Contaminated water samples were obtained from the rural areas of Kamyaran County, Kurdistan Province, Iran. The collected samples were preserved in an icebox at 4°C and immediately transferred to the laboratory for microbial examinations. The fecal coliform and heterotrophic plate count (HPC) tests were conducted in accordance with the 23rd edition of Standard Methods for the Examination of Water and Wastewater®. The levels of fecal coliform and HPC bacteria were measured using most probable number per 100 milliliters (MPN/100 mL) and colony forming units per 100 milliliters (CFU/100 mL), respectively. The bottles used in the present study were made of glass (dark glass and light glass) and polyethylene terephthalate (PET/ plastic bottle). The Chick law, as is demonstrated in the following equation, was applied in order to evaluate the kinetics of inactivation (5):

ln (N/N0) = kt

where N and N0 are the final and the initial concentrations of the organism (MPN/100 mL), respectively, t is time (hour), and k is the rate constant (1/h).

3. Results and Discussion

The effects of the 3 different bottle materials examined in the present study on the inactivation of coliform bacteria are illustrated in Figure 1. The glass bottle was more efficient in reducing the coliform bacteria than was the plastic bottle. However, the application of glass bottles is limited because of their fragility, weight, and cost by comparison with plastic bottles, hence the wider use of the latter. A previous study found no indication for the migration of possible photoproducts or additives from plastic bottles into water (6). The relatively lower inactivation efficiency of the plastic type in our study can be attributed to its physical characteristics. For instance, the monomers and pigments of plastic bottles diminish the penetration of sunlight and the absorption of ultraviolet radiation. According to our results-for a time period ranging from 1 to 4 hours-the dark glass bottle exhibited a higher efficiency in decreasing the coliform bacteria, probably because of its superior ability to accumulate the solar heat and light by limiting light passage in comparison with the other bottles. The difference in inactivation efficiency between the light and dark glass bottles is illustrated in Figure 2, which shows that the dark glass provided an upper efficiency of about 93% for the reduction in coliform bacteria. The HPC test, conducted in tandem with the fecal coliform test, revealed approximate values of 180 CFU/100 mL for the bright glass bottle, 50 CFU/100 mL for the dark glass bottle, and 180 CFU/100 mL for the plastic bottle after 4 hours of solar radiation (Table 1). The result of the fecal coliform test was confirmed by the HPC results in that the dark glass bottle was significantly effective against microbial agents. The kinetics of disinfection in the 3 bottle materials are displayed in Figure 3. It is clear that the inactivation rate constant (k) of coliform bacteria in the dark glass material had a steep slope of about -1.0436, as opposed to -0.5162 in the bright glass bottle and -0.2796 in the plastic bottle. Disinfection increases with a fall in the inactivation rate. The inactivation rate constant (k) can vary when there are different types and concentrations of disinfectants, types of microorganisms, and temperatures. What can also affect the inactivation rate constant (k) is a series of factors such as cell-wall penetration and exposure time (7).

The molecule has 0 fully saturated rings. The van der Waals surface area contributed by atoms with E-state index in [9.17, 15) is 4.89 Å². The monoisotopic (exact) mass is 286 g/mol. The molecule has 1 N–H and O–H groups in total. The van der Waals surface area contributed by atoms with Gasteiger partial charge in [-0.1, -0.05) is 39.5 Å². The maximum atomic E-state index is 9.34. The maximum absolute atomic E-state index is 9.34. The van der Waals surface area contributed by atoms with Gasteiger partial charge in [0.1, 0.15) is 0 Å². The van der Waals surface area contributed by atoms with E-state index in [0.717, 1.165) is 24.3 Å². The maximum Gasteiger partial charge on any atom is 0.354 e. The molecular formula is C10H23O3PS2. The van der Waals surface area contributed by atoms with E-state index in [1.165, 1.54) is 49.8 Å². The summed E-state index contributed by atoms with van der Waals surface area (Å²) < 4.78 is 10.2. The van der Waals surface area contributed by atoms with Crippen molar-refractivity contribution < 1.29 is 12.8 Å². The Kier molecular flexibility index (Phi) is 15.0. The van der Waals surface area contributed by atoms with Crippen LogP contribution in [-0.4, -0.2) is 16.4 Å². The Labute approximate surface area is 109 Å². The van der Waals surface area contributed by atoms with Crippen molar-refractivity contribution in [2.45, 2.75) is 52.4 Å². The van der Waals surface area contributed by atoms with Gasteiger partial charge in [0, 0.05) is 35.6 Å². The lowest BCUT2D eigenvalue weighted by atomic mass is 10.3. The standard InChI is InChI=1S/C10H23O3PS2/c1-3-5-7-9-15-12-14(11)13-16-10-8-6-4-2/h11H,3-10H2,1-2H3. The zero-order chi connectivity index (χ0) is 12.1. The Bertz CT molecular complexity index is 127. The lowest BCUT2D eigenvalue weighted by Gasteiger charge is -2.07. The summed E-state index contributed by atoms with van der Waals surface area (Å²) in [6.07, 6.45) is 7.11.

Table 1. The Result of HPC Test in Three Types of Bottles in Term of CFU/100 mL
Time, h01234
Bright glass> 200> 200> 200> 200180
Dark glass> 200> 200> 20013050
PET bottle> 200> 200> 200> 200180
The result of MTF test for three types of bottles in term of MPN/100 mL
Figure 1. The result of MTF test for three types of bottles in term of MPN/100 mL
The removal efficiency or glass types of bottles
Figure 2. The removal efficiency or glass types of bottles
Kinetic evaluation for solar disinfection
Figure 3. Kinetic evaluation for solar disinfection
3.1. Conclusions

The results of the present study demonstrated that the dark glass bottle, by comparison with the light glass bottle and the plastic bottle, conferred acceptable solar disinfection.

Footnotes
References